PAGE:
In a lengthy news conference over a political scandal, the 2016 presidential prospect managed to keep the focus on his favorite subject.
Here are some things we learned about Chris Christie during his 108-minute apologia:
“I’m a very loyal guy.”
“I am not a focus-group-tested, blow-dried candidate.”
“I’ve worked for the last 12 years in public life developing a reputation for honesty.”
“I’ve engendered the sense and feeling among the people closest to me that we’re a family.”
“I’m a person who cares deeply about doing my job well.”
“I’m incredibly loyal to my people.”
“I was the class president and athlete.”
And this was all in the process of saying what he had done wrong in the George Washington Bridge fiasco that threatens to upend his presidential hopes. Christie apologized profusely — but not for anything he did. “I’m telling you, I had nothing to do with this,” he pleaded. Instead, he blamed bad people who lied to him, taking advantage of his trusting and honorable nature.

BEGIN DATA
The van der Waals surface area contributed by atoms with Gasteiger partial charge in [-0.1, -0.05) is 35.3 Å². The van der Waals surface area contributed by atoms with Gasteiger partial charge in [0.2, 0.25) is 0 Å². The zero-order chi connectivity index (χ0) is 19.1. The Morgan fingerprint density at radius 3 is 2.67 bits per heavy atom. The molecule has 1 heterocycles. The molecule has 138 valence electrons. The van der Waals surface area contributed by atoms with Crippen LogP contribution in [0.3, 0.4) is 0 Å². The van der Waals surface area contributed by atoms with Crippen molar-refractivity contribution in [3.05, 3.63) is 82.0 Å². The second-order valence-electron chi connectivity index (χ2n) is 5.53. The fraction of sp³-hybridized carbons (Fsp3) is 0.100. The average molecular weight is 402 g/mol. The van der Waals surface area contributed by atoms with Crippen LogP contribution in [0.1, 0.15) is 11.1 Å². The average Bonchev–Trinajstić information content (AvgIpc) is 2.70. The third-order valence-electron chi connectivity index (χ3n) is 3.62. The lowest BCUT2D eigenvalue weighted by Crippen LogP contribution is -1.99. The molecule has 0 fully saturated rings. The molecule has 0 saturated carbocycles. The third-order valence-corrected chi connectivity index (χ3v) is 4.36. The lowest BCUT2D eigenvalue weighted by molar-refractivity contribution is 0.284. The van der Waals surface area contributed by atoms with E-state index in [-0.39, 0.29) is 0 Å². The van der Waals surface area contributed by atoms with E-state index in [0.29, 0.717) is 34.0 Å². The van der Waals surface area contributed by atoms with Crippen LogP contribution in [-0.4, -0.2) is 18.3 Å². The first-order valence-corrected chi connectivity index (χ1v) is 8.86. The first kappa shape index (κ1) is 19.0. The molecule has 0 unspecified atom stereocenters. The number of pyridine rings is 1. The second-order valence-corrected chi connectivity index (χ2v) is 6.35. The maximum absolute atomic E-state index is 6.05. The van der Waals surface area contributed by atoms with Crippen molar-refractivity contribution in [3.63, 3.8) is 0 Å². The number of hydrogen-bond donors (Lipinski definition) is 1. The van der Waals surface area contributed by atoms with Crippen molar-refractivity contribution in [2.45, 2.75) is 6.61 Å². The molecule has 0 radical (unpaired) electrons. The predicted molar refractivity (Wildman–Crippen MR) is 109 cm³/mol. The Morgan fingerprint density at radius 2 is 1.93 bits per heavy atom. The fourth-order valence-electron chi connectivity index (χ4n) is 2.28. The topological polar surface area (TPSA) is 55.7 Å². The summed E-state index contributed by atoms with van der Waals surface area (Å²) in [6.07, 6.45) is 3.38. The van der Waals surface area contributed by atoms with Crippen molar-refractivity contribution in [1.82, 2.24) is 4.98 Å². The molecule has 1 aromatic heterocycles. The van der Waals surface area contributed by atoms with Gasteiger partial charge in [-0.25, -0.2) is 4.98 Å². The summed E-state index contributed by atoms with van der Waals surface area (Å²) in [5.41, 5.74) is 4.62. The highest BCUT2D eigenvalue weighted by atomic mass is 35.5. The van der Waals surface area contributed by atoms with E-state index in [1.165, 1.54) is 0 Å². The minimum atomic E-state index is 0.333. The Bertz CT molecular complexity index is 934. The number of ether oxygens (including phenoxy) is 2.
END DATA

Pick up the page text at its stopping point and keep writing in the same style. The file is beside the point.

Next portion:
Even in disgrace, the New Jersey governor — and the nominal front-runner for the 2016 GOP nomination — managed to turn his nationally televised news conference into a forum on the virtues of his favorite subject: himself.
Use of the word “I”: 692 times.
When Christie delivered the keynote address at the 2012 nomination, the criticism was that he spoke more of himself than of Mitt Romney, the nominee. Now we see that, in adversity as well, Christie regards himself as the hero.
This tendency is what is likeliest to doom Christie’s presidential hopes — more than the details of “Bridgegate” or the question of whether he is a bully. Christie’s greatest obstacle is his own self-regard, and his blindness to the possibility that he might have erred.
Narcissism is the dominant theme in American politics today, and the man Christie would succeed in the Oval Office appears to suffer from an acute sense of his own righteousness. But Christie takes worship of self to a whole new level.
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